September 16 2014 Latest news:
Tuesday, August 5, 2014
It opened promising to bring an entirely different holiday experience to the region.
And as Center Parcs this week celebrates the 25th anniversary since the opening of its picturesque 480-acre resort at Elveden Forest, its action-packed quarter of a century has had an impact not only on holidaymakers but on the area’s wider economy.
Since 1989, thousands of children, parents and grandparents have enjoyed the wide variety of activities designed to cater for the whole family, such as climbing, canoeing, swimming and relaxing in the spa.
Reg Silvester, a councillor who covers the area and moved nearby just as Center Parcs was opened, said it had done more than provide people with relaxing summer or winter breaks.
“It’s had a big effect on the area and really put it on the map,” he said. “What else would you know Elveden for is it wasn’t for Center Parcs?”
Autumn 1987 – Building work starts on the new resort.
August 1989 – Elveden Forest opens for the first time to guests.
July 1998 – Botanist David Bellamy opens a wildflower meadow at the site.
2000 – An archaeological dig by the British Museum and Time Team unearths evidence of human activity dating back 400,000 years at the Elveden site.
April 2002 – Devastating fire destroys the central plaza.
August 2002 – Redevelopment is launched, with a time capsule containing press cuttings and holiday brochures from the time buried at the site.
July 2003 – £60m rebuild project is finished and the new Center Parcs is opened to the public.
2008 – Cable waterskiing is introduced.
2012 – The Tropical Cyclone water ride is unveiled by Paralympic gold medallist Ellie Simmonds
2013 – Venture Cove, a new water playground, opens.
2014 – The zip wire is extended to 270 metres long, making it the longest at any Center Parcs site in the country.
But he said hopes that people would move out of the park and visit the wider area had not materialised.
David Walls, Center Parcs’ on site revenue manager at Elveden, said the firm had invested heavily in increasing the number of activities and facilities over the years – not least after the devastating fire which gutted the central plaza in 2002.
“The first few times people come, they might not go out much,” he admitted.
“But after they have been a few times, they will venture out and do different things. We do have tourist information stands around the village.”
David Walls was on duty at Elveden Forest on the day the devastating fire broke out in the central plaza in 2002.
“The radio went off to say there was a fire alarm,” he said. Mr Walls jumped on a bicycle expecting it, as usual, to be a false alarm.
“I got round the corner and saw this black smoke,” he said. “I thought: ‘Oh my god, this is real.’”
As sports centre manager and a first responder, it was Mr Walls’ job to help evacuate the site while firefighters tackled the blaze. There were about 400 workers and 3,500 guests there at the time.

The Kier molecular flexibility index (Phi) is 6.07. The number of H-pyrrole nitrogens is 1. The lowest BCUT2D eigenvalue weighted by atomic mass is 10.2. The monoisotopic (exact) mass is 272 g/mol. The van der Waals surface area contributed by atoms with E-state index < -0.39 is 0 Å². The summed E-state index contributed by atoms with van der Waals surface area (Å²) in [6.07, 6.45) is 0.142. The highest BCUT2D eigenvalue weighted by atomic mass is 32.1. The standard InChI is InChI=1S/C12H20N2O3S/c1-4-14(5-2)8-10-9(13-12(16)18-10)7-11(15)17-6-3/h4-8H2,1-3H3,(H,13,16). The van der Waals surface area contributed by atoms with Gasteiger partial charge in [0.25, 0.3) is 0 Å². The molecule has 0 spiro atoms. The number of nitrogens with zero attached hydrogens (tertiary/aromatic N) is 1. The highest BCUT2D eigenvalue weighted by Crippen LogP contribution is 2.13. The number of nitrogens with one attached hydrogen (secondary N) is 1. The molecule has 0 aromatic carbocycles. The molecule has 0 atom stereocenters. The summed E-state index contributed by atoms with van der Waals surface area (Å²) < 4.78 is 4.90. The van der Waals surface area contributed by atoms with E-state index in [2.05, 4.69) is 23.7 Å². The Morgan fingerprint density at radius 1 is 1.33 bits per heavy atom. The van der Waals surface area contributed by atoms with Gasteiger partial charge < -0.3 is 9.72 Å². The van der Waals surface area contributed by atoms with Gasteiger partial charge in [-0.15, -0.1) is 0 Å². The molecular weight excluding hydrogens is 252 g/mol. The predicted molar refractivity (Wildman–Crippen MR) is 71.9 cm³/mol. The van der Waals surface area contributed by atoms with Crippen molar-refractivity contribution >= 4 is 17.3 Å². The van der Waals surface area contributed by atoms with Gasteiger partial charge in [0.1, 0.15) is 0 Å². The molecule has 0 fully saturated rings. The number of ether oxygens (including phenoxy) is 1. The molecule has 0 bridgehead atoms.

“It was one of those amazing days when every department worked together as a team,” he said. “The adrenalin started flowing and all the training that we had snapped in.”
Mr Walls is one of the 1,500 employees at the Elveden Forest resort and has worked at the site in various roles since it opened, starting as a lifeguard and moving onto four management roles.
His journey through the company is an example of how Center Parcs has brought a huge employment boost to the region, creating jobs at all levels and career progression opportunities for its workers.
It was all – if only very briefly – under threat following the 2002 fire.
As a nearby resident, Mr Silvester remembered the effects at the time. “People were devastated,” he said. “They thought it would be the end of Center Parcs.”
However it was most definitely not the end, as Center Parcs quickly committed to a £60million rebuild and reopened the site within just 15 months.
Mr Walls, who was at the time involved in the redevelopment as Elveden Forest’s sports centre manager, said: “Out of disaster rises the phoenix and what it gave us the chance to do was look at improving what we previously had.
“We took a lot of time thinking about what was good and what we could now add. At the time I think it was one of the fastest rebuild projects in the UK.”
With families cutting back on holidays after the financial crash of 2008, one may have also be forgiven for thinking that Center Parcs might take a hit during the recession.
However Mr Walls said: “I think we’ve done better in the recession. People may have cut down on long breaks but rather than going away for a fortnight, they’ve come for a midweek break to Center Parcs.”
Today Center Parcs’ occupancy rate stands at an average of 97pc. It was packed yesterday with families sitting back to enjoy the 25th anniversary entertainment display.
“It’s one of those things like Marmite,” said Mr Walls said of Center Parcs. “Either you love it or hate it.
“People come and they love it because of the mixture of activities. You can relax and do activities you couldn’t do anywhere else. It has something for everyone.”
The goal for Center Parcs now, he added, is to continue to provide fun-packed holidays for the whole family – so the youngsters of today will visit with their children and grandchildren long into the future.